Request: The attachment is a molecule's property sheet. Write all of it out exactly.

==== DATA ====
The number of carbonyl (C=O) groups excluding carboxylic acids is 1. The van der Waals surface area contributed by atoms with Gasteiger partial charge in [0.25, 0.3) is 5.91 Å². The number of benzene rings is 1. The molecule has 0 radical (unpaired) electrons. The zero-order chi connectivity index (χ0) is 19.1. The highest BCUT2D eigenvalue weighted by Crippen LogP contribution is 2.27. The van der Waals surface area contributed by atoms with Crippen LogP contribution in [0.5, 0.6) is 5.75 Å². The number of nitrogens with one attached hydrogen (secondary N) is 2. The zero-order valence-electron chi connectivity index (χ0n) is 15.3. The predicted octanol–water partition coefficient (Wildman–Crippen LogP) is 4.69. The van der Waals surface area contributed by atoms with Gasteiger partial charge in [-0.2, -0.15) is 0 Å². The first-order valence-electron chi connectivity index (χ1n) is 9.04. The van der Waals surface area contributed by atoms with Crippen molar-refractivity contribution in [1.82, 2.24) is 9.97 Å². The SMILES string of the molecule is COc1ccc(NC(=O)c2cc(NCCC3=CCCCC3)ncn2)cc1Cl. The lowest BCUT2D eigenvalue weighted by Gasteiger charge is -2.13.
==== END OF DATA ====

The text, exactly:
The number of carbonyl (C=O) groups excluding carboxylic acids is 1. The van der Waals surface area contributed by atoms with Gasteiger partial charge in [0.25, 0.3) is 5.91 Å². The number of benzene rings is 1. The molecule has 0 radical (unpaired) electrons. The zero-order chi connectivity index (χ0) is 19.1. The highest BCUT2D eigenvalue weighted by Crippen LogP contribution is 2.27. The van der Waals surface area contributed by atoms with Crippen LogP contribution in [0.5, 0.6) is 5.75 Å². The number of nitrogens with one attached hydrogen (secondary N) is 2. The zero-order valence-electron chi connectivity index (χ0n) is 15.3. The predicted octanol–water partition coefficient (Wildman–Crippen LogP) is 4.69. The van der Waals surface area contributed by atoms with Gasteiger partial charge in [-0.2, -0.15) is 0 Å². The first-order valence-electron chi connectivity index (χ1n) is 9.04. The van der Waals surface area contributed by atoms with Crippen molar-refractivity contribution in [1.82, 2.24) is 9.97 Å². The SMILES string of the molecule is COc1ccc(NC(=O)c2cc(NCCC3=CCCCC3)ncn2)cc1Cl. The lowest BCUT2D eigenvalue weighted by Gasteiger charge is -2.13.